DBH: Same way I spell love. “M-O-N-E-Y.” I think the single biggest indicator for how well we’re doing is pre-registration for masters nationals next week. We’ve got 150 riders in the 45-49 field road race and 110 competitors in the 40-44. How exciting is that? And we’ve got 95 entrants in the 55-59 field. It doesn’t get any better than that, right?

CitSB: Some people would say that massive masters fields aren’t proof of a healthy sport but rather proof that the only thing left to do is cremate the corpse.

DBH: Not at all. Over time it’s going to have a huge trickle-down effect on younger racers.

CitSB: I’m trying to wrap my head around using “huge” and “trickle” to describe something. Kind like saying it’s “giant tiny.” Last year there were 73 men in the national amateur P/1/2 road race, less than half the number of profamateurs in the 45-49 for 2016. There were seven P/1/2 women. That’s seven as in “the integer between six and eight.”

DBH: You’re missing the big picture. Over time, competitive masters fields will encourage youngsters to get into racing. What’s more thrilling than seeing a 52-year-old grandfather with snot dripping from his pacemaker as he sprunts for 45th place wearing a full designer Thorfinn-Dipsquatch kit and monogrammed blood bag?

CitSB: A pile of rusty cans?

DBH: Don’t be cynical. Masters racers are the heart of bike racing in America. These are the people who young people admire and from whom they learn the finer points of tantrum-throwing, post-race fistfighting, and bike-tossing after missing out on a podium in Biloxi. Once you’ve captured the young people’s hearts, their wallets will follow.

END

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USADA bans Washington, Oregon, and California for doping violations

October 2, 2015 § 30 Comments

With the scourge of doping threatening to ruin our sport, USADA has finally gotten serious about the problem. Swooping in at this year’s Manhattan Beach Grand Prix, the drug testers snared a competitor who tested positive for cannabinoid metabolites, a/k/a marijuana, dope, pot, weed, Mary Jane, ganja, bomb, blunt, zambi, jive stick, juja, khayf, kickstick, kilter, yeh, twist, atshitshi, babysitter, bobo bush, fu, greeter, Indian hay, instaga, Jefferson Airplane, hot stick, and yerba.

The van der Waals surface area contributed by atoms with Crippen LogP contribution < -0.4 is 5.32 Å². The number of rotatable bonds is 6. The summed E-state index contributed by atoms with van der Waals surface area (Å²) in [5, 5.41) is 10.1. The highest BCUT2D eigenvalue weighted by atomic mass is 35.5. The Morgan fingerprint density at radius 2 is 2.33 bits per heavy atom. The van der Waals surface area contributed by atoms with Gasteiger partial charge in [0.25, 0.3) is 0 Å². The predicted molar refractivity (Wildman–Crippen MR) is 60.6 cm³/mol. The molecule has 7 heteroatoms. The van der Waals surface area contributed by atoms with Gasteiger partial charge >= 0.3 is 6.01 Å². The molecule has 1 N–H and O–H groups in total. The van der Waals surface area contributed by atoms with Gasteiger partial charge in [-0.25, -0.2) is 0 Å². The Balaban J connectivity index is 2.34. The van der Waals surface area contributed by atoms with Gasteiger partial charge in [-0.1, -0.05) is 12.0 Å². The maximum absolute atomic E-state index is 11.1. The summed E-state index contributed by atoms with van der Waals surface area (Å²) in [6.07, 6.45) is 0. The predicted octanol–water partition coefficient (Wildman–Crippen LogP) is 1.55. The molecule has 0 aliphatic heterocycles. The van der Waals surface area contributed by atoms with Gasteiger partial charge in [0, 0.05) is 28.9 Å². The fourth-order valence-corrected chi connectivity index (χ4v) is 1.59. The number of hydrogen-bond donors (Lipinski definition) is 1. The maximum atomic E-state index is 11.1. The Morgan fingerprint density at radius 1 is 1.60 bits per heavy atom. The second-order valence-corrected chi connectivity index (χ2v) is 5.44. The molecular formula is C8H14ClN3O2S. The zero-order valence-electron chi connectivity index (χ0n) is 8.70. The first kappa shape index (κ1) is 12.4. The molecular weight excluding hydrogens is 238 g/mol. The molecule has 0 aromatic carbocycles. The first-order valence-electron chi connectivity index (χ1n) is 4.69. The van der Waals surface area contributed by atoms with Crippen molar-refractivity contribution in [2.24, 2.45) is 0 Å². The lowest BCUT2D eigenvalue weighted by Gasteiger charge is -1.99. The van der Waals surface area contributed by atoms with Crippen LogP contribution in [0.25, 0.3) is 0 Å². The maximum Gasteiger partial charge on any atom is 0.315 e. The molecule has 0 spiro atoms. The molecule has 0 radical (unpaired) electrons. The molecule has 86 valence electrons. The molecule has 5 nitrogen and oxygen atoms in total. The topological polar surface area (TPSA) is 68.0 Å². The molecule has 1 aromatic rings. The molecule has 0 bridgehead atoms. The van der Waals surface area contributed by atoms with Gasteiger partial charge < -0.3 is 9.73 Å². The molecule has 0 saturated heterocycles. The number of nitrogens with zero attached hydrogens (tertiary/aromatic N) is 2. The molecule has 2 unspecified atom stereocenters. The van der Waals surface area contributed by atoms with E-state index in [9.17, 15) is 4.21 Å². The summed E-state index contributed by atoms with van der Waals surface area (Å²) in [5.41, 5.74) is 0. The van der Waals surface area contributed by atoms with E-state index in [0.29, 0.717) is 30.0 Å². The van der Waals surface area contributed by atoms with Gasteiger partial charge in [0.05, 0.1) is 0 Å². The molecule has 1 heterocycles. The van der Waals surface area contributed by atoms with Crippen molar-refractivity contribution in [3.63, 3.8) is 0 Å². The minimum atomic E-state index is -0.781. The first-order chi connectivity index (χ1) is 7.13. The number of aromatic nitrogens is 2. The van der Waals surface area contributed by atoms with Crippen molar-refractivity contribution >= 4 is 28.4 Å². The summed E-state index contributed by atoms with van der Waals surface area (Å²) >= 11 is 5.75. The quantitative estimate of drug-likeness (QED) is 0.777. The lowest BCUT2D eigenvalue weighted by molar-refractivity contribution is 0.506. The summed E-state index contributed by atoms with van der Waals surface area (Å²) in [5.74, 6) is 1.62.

Cycling in the South Bay sat down with new USA Cycling chief Derek Bouchard-Hall to talk about the new emphasis on clean competition.

CitSB: So, barely on the job for a month and you’ve already made a strong anti-doping statement?

DBH: Yep.

CitSB: Care to elaborate?

DBH: We’ve got a zero tolerance policy for drugs. Starting today.

CitSB: And you’re going after pot smokers?

DBH: Absolutely.

CitSB: Why?

DBH: Have you ever seen “Reefer Madness“? Marijuana is destroying our country. It has been proven to make people insane.

CitSB: Right. But this is amateur bike racing we’re talking about. Everyone involved is already insane.

DBH: Exactly. And it’s because of all the marijuana they consume.

CitSB: What about its performance enhancing effects?

DBH: It’s been proven that a single puff on a marijuana cigarette adds 320 watts to your top end.

CitSB: It has?

DBH: That’s not all. It aids breathing, recovery, clear thinking, dieting, makes you extremely aggressive, defeats procrastination, and makes you extremely goal-oriented and organized. The performance benefits are undeniable.

CitSB: Okay. So where are the enforcement efforts going to be greatest?

DBH: Given our limited dollars for drug testing, we’re going to focus on Cat 3/4 women.

CitSB: Why?

DBH: Women are statistically more likely than men to cheat.

CitSB: On their husbands?

DBH: No, doping. Lance got his first can of testosterone from a woman bodybuilder.

CitSB: Can of testosterone?

DBH: Yes. He started with cans of Deca-Durabolin and before you know it he’s bonging up on EPO and finally mainlining marijuana leaves. It all starts with the women.

CitSB: Gotcha. So, crack down on Cat 3/4 women pot smokers. Anything else?

DBH: Yes. We’ve prepared provisional bans for all of Washington, Oregon, California, New York, and Austin. There are some very bad marijuana addicts in Austin. Tom somebody, Jack I think is the other guy’s name, and Phil.